British Columbia Auditor General Carol Bellringer raised eyebrows earlier this month when she pointed out that the province has extended more than $1 billion in tax credits to natural gas companies over the past two years.
But amid all the discussion of liquefied natural gas tax rates, industry tax credits and potential gas revenues, one figure is conspicuously absent. "Government take" is a key consideration for industry in any investment decision. How much of the profit from the sale of natural gas does a government take?
Unfortunately, the B.C. Ministry of Natural Gas Development could not provide the provincial revenues as a percentage of the net revenues from gas sales. So we asked the current leader in natural gas production in Canada. But Alberta Energy couldn’t provide that figure, either.
However, a 2009 report prepared for Alberta Energy by PriceWaterhouseCoopers did look at fiscal regimes around the world. It compared the total "government take," as well as political climate, geography, ease of extraction and other factors.
The report found that the U.S., the Middle East, China, Indonesia, Kazakhstan, Norway and Russia all had a higher government take than Alberta.
Canada's 'take' is low
A 2010 report by consulting firm IHS Cambridge Energy Research Associates for Noble Energy echoed those results. It determined that Canada had the lowest government take of Ireland, Italy, New Zealand, the United States, Ghana, United Kingdom, Tunisia, Australia, Egypt, Norway, Libya, and Israel.
It also noted, however, that recent efforts by Alaska, Alberta, Russia and Nigeria to increase their percentage of natural gas revenue resulted in immediate reductions in investment.
Marc Lee, a senior economist with Canadian Centre for Policy Alternatives and the co-director of the Climate Justice Project, said the B.C. regime is not intended to maximize the return for British Columbians, who own the resource. ''It's designed to share risk with the private sector in developing that resource,'' he said.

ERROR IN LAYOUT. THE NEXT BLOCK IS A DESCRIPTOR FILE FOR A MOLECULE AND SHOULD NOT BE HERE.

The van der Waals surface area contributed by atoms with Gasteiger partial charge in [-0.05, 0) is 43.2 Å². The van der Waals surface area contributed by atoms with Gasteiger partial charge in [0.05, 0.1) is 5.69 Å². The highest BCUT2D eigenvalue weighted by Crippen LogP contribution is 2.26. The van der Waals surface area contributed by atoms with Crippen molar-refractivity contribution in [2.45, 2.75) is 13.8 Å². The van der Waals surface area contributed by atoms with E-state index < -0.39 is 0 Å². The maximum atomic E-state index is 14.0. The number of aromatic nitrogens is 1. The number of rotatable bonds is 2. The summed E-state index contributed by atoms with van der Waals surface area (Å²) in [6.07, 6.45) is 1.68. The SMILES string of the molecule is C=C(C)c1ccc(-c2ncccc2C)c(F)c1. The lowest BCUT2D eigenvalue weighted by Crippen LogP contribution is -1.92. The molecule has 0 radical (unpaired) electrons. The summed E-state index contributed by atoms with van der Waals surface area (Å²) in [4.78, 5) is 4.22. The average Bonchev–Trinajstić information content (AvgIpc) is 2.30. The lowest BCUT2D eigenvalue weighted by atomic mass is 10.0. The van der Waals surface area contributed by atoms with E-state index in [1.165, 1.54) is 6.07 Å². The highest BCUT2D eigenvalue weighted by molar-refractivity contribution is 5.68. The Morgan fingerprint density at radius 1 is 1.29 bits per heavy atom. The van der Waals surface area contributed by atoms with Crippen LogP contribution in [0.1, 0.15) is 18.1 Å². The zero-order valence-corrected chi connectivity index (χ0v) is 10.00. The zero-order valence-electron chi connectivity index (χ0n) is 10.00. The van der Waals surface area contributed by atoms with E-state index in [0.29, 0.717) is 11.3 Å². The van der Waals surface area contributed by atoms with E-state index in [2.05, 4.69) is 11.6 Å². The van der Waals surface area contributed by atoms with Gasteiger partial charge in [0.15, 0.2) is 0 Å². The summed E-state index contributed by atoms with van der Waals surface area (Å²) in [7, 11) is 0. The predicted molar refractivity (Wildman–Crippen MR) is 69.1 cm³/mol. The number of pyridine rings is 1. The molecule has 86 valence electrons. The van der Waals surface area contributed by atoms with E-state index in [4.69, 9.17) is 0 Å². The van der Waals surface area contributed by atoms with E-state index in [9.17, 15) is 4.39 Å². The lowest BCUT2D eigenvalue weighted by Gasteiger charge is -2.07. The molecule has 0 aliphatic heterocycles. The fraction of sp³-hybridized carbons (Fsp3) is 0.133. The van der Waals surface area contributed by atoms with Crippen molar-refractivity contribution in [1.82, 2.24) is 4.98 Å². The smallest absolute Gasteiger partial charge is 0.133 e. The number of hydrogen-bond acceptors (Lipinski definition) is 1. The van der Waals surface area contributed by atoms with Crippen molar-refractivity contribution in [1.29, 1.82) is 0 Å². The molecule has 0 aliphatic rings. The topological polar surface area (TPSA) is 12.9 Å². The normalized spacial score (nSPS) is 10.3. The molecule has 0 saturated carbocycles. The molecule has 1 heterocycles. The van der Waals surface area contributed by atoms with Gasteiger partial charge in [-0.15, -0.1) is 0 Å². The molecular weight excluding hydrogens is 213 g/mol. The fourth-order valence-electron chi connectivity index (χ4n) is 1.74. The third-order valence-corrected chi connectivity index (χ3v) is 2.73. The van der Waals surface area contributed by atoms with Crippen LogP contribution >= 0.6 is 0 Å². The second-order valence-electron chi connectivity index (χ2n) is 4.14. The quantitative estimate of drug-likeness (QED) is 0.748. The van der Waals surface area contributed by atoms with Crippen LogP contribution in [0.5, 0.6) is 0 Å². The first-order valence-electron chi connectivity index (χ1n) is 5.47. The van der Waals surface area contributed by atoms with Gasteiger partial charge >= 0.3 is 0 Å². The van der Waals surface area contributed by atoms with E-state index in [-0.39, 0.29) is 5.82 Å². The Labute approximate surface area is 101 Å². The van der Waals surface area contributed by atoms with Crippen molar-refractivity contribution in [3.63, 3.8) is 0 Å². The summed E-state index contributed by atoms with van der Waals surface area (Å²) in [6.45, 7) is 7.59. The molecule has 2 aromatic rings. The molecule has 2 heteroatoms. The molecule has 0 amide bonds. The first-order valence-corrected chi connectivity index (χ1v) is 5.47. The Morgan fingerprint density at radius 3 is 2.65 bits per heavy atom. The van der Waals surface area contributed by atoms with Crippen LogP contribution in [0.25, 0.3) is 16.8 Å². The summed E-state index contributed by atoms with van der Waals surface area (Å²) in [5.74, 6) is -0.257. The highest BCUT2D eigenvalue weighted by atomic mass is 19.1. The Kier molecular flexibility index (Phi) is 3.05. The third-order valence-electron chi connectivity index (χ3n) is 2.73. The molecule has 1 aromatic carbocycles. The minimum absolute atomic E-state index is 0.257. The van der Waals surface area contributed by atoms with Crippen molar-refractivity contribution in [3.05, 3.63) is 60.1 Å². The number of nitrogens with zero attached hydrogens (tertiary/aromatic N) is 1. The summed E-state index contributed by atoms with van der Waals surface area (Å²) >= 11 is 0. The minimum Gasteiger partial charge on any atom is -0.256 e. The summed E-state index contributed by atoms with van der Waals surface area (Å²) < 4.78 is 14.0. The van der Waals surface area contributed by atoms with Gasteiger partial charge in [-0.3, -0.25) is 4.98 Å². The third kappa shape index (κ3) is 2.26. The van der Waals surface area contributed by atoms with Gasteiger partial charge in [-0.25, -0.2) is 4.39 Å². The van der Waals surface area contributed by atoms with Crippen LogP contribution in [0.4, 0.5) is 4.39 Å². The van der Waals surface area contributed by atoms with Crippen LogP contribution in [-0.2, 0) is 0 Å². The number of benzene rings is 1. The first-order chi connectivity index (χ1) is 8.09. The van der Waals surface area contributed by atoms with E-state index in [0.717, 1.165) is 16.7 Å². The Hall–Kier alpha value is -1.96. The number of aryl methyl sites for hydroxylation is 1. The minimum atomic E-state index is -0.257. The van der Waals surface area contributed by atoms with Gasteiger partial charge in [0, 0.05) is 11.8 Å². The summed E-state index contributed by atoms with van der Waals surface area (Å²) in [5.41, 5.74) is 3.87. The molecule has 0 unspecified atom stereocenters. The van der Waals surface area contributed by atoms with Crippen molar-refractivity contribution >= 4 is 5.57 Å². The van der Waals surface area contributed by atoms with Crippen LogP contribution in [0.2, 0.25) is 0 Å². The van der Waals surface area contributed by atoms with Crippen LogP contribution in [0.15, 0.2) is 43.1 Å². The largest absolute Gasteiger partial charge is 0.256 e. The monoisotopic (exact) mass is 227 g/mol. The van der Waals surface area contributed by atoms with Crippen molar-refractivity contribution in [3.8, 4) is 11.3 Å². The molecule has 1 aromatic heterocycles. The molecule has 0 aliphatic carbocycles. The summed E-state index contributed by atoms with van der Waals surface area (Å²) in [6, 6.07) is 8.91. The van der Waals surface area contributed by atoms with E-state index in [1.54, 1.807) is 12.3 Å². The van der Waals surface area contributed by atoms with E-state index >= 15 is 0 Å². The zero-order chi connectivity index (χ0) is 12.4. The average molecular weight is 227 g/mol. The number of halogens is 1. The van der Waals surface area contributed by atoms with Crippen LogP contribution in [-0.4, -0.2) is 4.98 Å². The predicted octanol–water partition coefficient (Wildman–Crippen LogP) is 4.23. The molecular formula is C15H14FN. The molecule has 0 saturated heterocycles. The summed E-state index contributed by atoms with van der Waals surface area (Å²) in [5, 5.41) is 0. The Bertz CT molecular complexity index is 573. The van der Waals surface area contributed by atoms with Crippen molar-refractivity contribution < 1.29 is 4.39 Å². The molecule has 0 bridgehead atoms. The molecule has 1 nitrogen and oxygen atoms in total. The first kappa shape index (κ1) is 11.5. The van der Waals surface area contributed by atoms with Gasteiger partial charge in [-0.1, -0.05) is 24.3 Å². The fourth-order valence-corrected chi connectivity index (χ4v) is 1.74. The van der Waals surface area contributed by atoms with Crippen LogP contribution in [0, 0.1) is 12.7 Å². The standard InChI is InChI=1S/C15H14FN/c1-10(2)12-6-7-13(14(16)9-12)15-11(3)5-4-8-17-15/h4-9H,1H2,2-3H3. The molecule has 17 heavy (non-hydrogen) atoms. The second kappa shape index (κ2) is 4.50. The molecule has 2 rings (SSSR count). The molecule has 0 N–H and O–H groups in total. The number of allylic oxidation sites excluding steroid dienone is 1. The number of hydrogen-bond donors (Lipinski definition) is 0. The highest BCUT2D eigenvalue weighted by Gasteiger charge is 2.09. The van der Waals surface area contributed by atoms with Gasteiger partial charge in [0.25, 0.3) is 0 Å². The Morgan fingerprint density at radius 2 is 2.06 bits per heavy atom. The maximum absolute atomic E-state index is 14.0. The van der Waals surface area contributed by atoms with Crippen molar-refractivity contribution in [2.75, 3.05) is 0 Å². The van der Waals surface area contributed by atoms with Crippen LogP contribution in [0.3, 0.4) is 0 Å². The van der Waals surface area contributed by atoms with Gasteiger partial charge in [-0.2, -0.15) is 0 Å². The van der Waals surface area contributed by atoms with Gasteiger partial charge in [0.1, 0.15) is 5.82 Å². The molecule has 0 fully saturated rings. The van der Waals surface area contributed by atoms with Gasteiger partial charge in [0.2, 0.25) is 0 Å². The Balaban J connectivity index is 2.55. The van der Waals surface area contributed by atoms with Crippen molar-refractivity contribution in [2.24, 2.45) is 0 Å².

Lee said very little of the price of LNG in Asia will come back to British Columbians. ''If I sold your car for you and I sold it for $10,000, what share would be fair for you to get?
''How about $50? That's kind of what the B.C. regime looks like.''
In June 2011, a report by the New West Partnership (the economic agreement between B.C., Alberta and Saskatchewan) compared oil and gas fiscal regimes across Western Canada.
The report found that B.C.'s royalty rates range between 12 and 27 per cent, before tax credits. Alberta's rate is as low as five per cent, depending on production levels and price.
Comparing royalty findings, the report noted:
Total direct government revenue from oil and gas was $1.401 billion in 2013/14: $794.2 million for the auction of Crown subsurface petroleum and natural gas rights, $543.2 million in oil and gas royalties (primarily natural gas) and $63.9 million in fees and rentals.
For wells drilled after June 1998, royalties are between 12 per cent and 27 per cent, depending on the price.
For wells drilled before June 1, 1998, royalties are between 15 per cent and 25 per cent.
More than 90 per cent of producers accessed a royalty credit program -- 105 of 116 companies in 2012/2013 -- for either low productivity, marginal or deep wells, an infrastructure credit, or deductions for high-risk or high-cost developments.
In 2013/14, Alberta collected $1.1 billion in natural gas and by-product royalties.
There is a minimum five per cent and a maximum 36 per cent royalty rate for natural gas, depending on price and production levels.
Alberta offers similar royalty credit programs to British Columbia, including for deep shale gas wells.
For wells drilled prior to October 2002, royalty rates range from 20 per cent of the first $35 of the price and 45 per cent of the remaining to 15 per cent of the first $50 and 35 per cent of the rest.
Gas from wells drilled since October 2002, the royalty formula retains five per cent of the first $50 and 30 per cent of the rest.
Manitoba takes 12.5 per cent of monthly sales. The province does not offer royalty credit programs on natural gas.
Ottawa collects royalties from oil and gas producers in Nunavut, N.W.T., and from reserve lands.
Royalty consists of one per cent on gross revenue at start-up, increasing by one per cent every 18 production months to a maximum of five per cent or until payout is reached. After payout, the royalty is calculated as the greater of 30 per cent of net profit or five per cent of gross revenues.
Royalty regimes are a delicate balance. Too high, and investors choose other jurisdictions. Too low, and the Crown loses out on revenues for a non-renewable natural resource.
When he announced $120 million in infrastructure royalty credits earlier this fall, B.C. Natural Gas Minister Rich Coleman said such incentives attract investment.
There are currently 18 liquefied natural gas proposals at various stages of development in B.C. If five plants are constructed by 2024, it would result in a total projected investment of $175 billion, he said, creating long-term jobs in the north.
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